Tree-based algorithms, including decision trees, random forests, and gradient-boosted trees are used to solve classification problems. Decision trees excel at understanding data sets that have many categorical variables and can be effective even when some data is missing.

They’re primarily used for predictive modeling, and are helpful in marketing, answering questions like “which tactics should we be doing more of?” A decision tree might help an email marketer decide which customers would be more likely to order based on specific offers.

A random forest algorithm uses multiple trees to come up with a more complete analysis. In a random forest algorithm, multiple trees are created, and the forest uses the average decisions of its trees to make a prediction.

Gradient-boosted trees (GBTs) also use decision trees but rely on an iterative approach to correct for any mistakes in the individual decision tree models. GBTs are widely considered to be one of the most powerful predictive methods available to data scientists and can be used by manufacturers to optimize the pricing of a product or service for maximum profit, among other use cases.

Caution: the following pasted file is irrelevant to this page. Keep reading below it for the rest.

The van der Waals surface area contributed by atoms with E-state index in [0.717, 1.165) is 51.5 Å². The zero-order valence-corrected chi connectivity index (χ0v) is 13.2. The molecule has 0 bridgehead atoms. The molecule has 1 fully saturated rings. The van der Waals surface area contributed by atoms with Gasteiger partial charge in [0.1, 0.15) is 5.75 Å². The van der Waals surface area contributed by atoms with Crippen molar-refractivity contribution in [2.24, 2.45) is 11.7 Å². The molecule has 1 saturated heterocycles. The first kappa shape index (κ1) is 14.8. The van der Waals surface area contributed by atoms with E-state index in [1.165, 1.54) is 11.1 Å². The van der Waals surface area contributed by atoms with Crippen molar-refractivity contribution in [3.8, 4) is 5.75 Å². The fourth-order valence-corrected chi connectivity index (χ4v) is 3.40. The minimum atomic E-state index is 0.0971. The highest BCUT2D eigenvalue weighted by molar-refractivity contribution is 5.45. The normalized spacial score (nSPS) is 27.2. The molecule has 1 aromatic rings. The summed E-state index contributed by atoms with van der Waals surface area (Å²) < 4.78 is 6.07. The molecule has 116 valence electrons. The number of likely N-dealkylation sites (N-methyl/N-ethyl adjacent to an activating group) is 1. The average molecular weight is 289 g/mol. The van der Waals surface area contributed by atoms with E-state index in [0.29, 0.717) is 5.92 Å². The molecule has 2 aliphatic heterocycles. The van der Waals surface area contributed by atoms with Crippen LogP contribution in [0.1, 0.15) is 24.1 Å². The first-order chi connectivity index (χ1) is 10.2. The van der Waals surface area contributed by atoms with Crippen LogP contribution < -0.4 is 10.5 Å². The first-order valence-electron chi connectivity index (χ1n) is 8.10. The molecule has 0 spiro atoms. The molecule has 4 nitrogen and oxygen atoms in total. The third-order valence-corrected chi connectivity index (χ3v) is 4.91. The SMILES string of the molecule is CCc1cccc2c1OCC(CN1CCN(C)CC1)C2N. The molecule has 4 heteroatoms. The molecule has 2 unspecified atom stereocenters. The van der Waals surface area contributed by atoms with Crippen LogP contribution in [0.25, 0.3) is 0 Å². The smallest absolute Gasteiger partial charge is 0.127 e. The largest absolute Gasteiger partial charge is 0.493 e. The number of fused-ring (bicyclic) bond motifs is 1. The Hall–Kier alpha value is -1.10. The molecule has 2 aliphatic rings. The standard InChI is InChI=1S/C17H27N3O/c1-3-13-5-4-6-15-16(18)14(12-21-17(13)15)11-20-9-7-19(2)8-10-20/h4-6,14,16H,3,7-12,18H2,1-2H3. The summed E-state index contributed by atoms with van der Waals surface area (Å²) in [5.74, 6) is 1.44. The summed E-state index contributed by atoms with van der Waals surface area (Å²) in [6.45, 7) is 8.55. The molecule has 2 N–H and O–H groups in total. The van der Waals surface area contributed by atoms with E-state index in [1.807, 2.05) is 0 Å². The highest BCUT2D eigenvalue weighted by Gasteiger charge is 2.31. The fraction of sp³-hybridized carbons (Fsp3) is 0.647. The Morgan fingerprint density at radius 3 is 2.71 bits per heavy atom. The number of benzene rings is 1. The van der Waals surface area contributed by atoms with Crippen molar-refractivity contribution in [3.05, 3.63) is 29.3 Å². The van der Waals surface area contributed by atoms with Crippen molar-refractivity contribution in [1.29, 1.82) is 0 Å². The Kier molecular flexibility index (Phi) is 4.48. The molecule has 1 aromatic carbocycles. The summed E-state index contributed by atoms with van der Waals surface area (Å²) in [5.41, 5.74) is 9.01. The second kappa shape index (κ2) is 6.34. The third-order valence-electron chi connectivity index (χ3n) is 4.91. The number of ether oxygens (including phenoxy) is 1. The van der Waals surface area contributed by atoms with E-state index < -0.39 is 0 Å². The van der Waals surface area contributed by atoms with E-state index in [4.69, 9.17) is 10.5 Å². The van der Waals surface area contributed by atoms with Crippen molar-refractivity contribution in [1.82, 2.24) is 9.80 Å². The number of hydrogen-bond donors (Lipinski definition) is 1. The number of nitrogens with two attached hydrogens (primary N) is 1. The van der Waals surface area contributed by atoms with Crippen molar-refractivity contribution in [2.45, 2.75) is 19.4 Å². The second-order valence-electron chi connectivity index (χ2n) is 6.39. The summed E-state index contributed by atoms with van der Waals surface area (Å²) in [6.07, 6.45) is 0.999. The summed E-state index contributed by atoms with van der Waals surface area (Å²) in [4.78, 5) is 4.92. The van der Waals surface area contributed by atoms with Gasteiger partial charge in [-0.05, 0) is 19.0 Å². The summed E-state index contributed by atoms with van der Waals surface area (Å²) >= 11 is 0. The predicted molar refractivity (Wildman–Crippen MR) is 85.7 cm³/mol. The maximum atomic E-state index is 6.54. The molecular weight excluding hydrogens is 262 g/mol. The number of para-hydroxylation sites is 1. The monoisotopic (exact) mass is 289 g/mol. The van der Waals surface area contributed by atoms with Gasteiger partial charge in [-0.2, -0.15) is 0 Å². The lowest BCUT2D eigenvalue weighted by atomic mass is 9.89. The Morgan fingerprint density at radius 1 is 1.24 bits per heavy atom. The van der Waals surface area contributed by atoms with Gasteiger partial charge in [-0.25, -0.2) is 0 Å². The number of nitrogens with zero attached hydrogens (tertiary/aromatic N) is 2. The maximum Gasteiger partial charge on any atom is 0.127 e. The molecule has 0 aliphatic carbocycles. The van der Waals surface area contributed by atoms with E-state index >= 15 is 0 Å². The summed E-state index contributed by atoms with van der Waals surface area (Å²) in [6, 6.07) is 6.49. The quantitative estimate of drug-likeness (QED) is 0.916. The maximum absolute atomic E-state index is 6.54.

7. Support vector machine

A support vector machine (SVM) is, according to some practitioners, the most popular machine learning algorithm. It’s a classification (or sometimes a regression) algorithm that’s used to separate a dataset into classes, for example two different classes might be separated by a line that demarcates a distinction between the classes.

There could be an infinite number of lines that do the job, but SVM helps find the optimal line. Data scientists are using SVMs in a wide variety of business applications, including classifying images, detecting faces, recognizing handwriting, and bioinformatics.

8. Neural networks

Neural networks are a set of algorithms designed to recognize patterns and mimic, as much as possible, the human brain. Neural nets, like the brain, are able to adapt to changing conditions, even ones that weren’t originally intended.

A neural net can be taught to recognize, say, an image of a dog by providing a training set of images of dogs. Once the algorithm processes the training set, it can then classify novel images into ‘dogs’ or ‘not dogs’. Neural networks work on more than just images, though, and can be used for text, audio, time-series data, and more. There are many different types of neural networks, all optimized for the specific tasks they’re intended to work on.